Stepping into clothsurgeon, at number 40 Savile Row, the influence of traditional tailoring, streetwear, football and wider art culture hits you, while the subtle smell of agarbatti incense nods to his heritage. Rav’s love for craftsmanship is very much apparent in the garments he makes and displays, and his appreciation for design and quality materials allows for customers to come into the store — which is as much a gallery space as it is a Savile Row tailor — to become the creator. It’s something traditional tailors have long been doing, but with the fusion of streetwear, it provides the bespoke touch and finesse to otherwise casual pieces, worn by generations young and old.

“I’m quite obsessive in the pursuit of perfection, even though I know that it doesn’t exist. There’ll never be a perfect product but I know I’ll work really hard to get to that point,” says Rav, who founded the ground-breaking label in 2012 and brought it to the hallowed Row last August. “I think that’s what keeps me going; the idea of making the same thing over and over again would bore me. Sitting down with customers and creating new products, exciting pieces and helping them navigate their style if they need advice… “I feel like I’ve gained that knowledge from studying product for the last 30 years—from football boots, to sneakers, to streetwear brands to high end fashion and bespoke.”


Since 2008 Cad & The Dandy has made significant headway on Savile Row by offering a meticulous and extensive ready-to-wear line that sits perfectly alongside its bespoke offering.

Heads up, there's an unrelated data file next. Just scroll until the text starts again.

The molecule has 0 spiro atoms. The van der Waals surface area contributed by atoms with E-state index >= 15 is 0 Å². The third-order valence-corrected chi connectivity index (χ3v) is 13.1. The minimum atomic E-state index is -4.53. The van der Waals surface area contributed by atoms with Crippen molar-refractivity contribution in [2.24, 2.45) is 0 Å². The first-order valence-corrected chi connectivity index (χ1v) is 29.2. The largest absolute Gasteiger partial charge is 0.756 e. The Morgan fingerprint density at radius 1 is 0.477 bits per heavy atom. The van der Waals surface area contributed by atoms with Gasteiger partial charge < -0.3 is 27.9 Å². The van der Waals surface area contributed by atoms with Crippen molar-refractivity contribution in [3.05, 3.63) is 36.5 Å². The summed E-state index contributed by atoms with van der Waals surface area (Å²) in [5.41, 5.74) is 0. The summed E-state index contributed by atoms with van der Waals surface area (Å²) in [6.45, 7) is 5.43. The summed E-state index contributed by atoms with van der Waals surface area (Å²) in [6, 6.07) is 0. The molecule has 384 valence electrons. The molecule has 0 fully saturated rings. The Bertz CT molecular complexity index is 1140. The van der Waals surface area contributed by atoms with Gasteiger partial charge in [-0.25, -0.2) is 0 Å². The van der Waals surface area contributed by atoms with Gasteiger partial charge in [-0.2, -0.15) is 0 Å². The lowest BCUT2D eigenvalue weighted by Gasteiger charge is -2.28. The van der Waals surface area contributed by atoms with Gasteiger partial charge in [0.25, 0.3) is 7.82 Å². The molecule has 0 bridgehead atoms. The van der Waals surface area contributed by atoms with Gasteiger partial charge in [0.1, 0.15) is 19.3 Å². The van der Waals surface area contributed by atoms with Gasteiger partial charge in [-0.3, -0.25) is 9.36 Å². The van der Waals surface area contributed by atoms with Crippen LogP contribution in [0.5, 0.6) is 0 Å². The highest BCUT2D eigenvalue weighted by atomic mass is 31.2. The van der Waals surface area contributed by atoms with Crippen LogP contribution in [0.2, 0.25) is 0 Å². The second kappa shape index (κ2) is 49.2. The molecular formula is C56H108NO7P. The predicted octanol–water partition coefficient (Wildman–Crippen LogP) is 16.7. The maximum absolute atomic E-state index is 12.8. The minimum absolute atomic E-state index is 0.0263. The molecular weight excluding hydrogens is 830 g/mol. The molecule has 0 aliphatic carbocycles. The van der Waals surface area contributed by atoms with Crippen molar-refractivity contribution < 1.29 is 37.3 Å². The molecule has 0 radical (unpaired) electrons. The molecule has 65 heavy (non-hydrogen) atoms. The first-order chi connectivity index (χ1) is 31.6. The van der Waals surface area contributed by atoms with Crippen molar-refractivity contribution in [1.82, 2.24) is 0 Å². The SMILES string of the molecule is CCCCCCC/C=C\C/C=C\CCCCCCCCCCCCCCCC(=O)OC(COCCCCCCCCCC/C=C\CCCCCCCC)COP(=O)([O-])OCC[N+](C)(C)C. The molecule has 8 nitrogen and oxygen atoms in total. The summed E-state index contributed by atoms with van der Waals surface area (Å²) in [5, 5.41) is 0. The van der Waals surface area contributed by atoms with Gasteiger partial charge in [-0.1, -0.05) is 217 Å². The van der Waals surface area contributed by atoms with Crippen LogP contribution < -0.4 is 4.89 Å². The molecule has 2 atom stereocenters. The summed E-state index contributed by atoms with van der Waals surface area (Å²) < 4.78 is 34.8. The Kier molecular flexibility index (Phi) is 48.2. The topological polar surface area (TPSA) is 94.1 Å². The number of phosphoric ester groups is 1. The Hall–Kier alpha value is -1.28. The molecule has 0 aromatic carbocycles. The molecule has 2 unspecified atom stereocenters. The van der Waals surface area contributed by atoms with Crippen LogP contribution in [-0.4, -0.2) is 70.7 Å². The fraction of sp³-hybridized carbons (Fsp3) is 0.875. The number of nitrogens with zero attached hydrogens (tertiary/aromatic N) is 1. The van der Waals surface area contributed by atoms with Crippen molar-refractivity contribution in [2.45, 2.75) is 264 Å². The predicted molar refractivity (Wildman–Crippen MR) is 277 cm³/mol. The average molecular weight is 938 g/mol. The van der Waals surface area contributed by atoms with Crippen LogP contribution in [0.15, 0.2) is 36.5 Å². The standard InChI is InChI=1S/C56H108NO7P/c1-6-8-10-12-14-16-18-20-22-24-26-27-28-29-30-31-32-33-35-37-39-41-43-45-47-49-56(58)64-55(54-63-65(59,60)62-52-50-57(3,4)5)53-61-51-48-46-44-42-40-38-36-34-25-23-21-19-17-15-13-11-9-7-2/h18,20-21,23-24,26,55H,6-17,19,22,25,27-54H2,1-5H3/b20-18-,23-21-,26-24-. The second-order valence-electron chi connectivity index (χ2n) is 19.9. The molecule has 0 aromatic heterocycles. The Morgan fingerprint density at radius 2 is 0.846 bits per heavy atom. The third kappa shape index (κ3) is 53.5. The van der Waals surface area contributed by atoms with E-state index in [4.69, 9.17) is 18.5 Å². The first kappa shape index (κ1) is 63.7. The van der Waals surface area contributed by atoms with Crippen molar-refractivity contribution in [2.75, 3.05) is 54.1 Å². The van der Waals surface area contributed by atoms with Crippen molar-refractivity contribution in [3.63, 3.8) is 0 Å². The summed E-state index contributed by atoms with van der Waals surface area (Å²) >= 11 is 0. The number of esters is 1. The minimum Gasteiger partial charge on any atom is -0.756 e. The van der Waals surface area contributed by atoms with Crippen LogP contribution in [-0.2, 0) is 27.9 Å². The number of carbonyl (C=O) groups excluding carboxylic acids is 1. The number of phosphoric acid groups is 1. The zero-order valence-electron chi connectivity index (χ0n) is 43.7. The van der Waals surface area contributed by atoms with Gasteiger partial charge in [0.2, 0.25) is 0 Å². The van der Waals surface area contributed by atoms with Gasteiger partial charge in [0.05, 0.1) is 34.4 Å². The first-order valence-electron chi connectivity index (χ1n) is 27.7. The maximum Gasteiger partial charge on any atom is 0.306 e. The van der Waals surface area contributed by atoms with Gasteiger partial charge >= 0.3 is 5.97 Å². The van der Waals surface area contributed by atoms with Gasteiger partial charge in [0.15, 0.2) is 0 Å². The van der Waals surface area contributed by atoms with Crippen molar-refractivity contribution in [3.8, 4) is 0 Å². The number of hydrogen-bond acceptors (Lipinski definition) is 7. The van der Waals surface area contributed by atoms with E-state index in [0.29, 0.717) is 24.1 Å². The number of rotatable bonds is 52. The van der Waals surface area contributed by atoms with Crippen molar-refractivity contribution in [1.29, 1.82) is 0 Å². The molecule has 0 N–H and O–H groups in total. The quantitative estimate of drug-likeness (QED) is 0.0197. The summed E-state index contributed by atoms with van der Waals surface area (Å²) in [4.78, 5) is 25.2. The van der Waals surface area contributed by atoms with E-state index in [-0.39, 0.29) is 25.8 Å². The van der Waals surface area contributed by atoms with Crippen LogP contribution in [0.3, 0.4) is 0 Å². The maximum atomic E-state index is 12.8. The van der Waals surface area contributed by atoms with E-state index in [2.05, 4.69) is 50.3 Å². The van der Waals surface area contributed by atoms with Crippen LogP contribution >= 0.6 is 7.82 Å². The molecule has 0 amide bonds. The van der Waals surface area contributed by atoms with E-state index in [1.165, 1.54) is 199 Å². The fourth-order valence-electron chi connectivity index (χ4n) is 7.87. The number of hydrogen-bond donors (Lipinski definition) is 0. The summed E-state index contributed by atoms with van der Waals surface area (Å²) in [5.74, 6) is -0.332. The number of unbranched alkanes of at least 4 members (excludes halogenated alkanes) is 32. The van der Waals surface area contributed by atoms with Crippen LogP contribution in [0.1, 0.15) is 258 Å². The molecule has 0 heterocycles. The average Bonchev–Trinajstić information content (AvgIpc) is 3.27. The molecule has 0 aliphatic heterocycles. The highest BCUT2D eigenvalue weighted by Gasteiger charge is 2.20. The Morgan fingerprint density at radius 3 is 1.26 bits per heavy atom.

The brand’s use of space to best showcase its clothes at number 7/8 — everything from tailoring, formal and outerwear, knitwear, accessories and Arthur Sleep slippers — is something to behold. Mattia Finaldi, who joined as a tailoring consultant in 2022, believes that quality ready-to-wear is now in high demand on Savile Row. “The ready-to-wear we offer is made to the same standard and follows the same steps as our bespoke — inlays and all,” he says. “Our tailors know the clothes inside out and can take them apart and easily put them back together again. This allows us to do as many alterations as necessary to get as close to a bespoke fit, allowing us to maintain the Savile Row cut and quality at a more affordable and accessible price point.” Although experimental in his own personal style, Mattia still recommends a classic option for a first investment piece.